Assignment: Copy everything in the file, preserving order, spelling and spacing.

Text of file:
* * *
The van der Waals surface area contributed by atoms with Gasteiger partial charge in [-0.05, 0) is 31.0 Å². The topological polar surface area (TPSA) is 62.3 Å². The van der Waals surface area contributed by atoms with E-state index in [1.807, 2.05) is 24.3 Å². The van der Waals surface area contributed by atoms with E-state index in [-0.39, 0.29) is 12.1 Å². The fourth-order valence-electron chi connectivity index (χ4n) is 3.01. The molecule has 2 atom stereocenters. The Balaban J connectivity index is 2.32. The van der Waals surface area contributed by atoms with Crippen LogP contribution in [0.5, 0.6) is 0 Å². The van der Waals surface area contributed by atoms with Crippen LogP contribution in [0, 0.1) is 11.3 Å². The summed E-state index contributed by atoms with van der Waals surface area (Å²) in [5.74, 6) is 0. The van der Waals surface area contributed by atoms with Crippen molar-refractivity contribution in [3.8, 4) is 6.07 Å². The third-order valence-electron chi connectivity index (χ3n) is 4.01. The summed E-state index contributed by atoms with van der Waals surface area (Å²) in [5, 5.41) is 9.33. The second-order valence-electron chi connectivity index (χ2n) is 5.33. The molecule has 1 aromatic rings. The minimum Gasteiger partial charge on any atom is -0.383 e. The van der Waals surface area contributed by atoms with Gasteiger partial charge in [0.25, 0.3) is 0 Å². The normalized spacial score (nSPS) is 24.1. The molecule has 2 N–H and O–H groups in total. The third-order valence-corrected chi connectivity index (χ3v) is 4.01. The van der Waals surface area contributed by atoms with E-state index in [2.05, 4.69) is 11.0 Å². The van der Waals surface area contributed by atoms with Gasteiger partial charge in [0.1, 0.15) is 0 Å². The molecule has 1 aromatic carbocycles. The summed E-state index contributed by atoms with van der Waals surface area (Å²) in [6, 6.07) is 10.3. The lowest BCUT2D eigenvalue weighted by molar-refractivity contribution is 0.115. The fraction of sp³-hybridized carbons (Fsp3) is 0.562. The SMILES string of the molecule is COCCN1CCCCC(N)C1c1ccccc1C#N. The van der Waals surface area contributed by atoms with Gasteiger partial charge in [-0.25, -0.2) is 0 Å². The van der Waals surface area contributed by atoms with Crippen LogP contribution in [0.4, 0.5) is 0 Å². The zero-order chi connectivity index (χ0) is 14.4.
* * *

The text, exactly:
The van der Waals surface area contributed by atoms with Gasteiger partial charge in [-0.05, 0) is 31.0 Å². The topological polar surface area (TPSA) is 62.3 Å². The van der Waals surface area contributed by atoms with E-state index in [1.807, 2.05) is 24.3 Å². The van der Waals surface area contributed by atoms with E-state index in [-0.39, 0.29) is 12.1 Å². The fourth-order valence-electron chi connectivity index (χ4n) is 3.01. The molecule has 2 atom stereocenters. The Balaban J connectivity index is 2.32. The van der Waals surface area contributed by atoms with Crippen LogP contribution in [0.5, 0.6) is 0 Å². The van der Waals surface area contributed by atoms with Crippen LogP contribution in [0, 0.1) is 11.3 Å². The summed E-state index contributed by atoms with van der Waals surface area (Å²) in [5.74, 6) is 0. The van der Waals surface area contributed by atoms with Crippen molar-refractivity contribution in [3.8, 4) is 6.07 Å². The third-order valence-electron chi connectivity index (χ3n) is 4.01. The summed E-state index contributed by atoms with van der Waals surface area (Å²) in [5, 5.41) is 9.33. The second-order valence-electron chi connectivity index (χ2n) is 5.33. The molecule has 1 aromatic rings. The minimum Gasteiger partial charge on any atom is -0.383 e. The van der Waals surface area contributed by atoms with Gasteiger partial charge in [0.25, 0.3) is 0 Å². The normalized spacial score (nSPS) is 24.1. The molecule has 2 N–H and O–H groups in total. The third-order valence-corrected chi connectivity index (χ3v) is 4.01. The van der Waals surface area contributed by atoms with E-state index in [2.05, 4.69) is 11.0 Å². The van der Waals surface area contributed by atoms with Gasteiger partial charge in [0.1, 0.15) is 0 Å². The molecule has 1 aromatic carbocycles. The summed E-state index contributed by atoms with van der Waals surface area (Å²) in [6, 6.07) is 10.3. The lowest BCUT2D eigenvalue weighted by molar-refractivity contribution is 0.115. The fraction of sp³-hybridized carbons (Fsp3) is 0.562. The SMILES string of the molecule is COCCN1CCCCC(N)C1c1ccccc1C#N. The van der Waals surface area contributed by atoms with Gasteiger partial charge in [-0.25, -0.2) is 0 Å². The van der Waals surface area contributed by atoms with Crippen LogP contribution in [0.4, 0.5) is 0 Å². The zero-order chi connectivity index (χ0) is 14.4.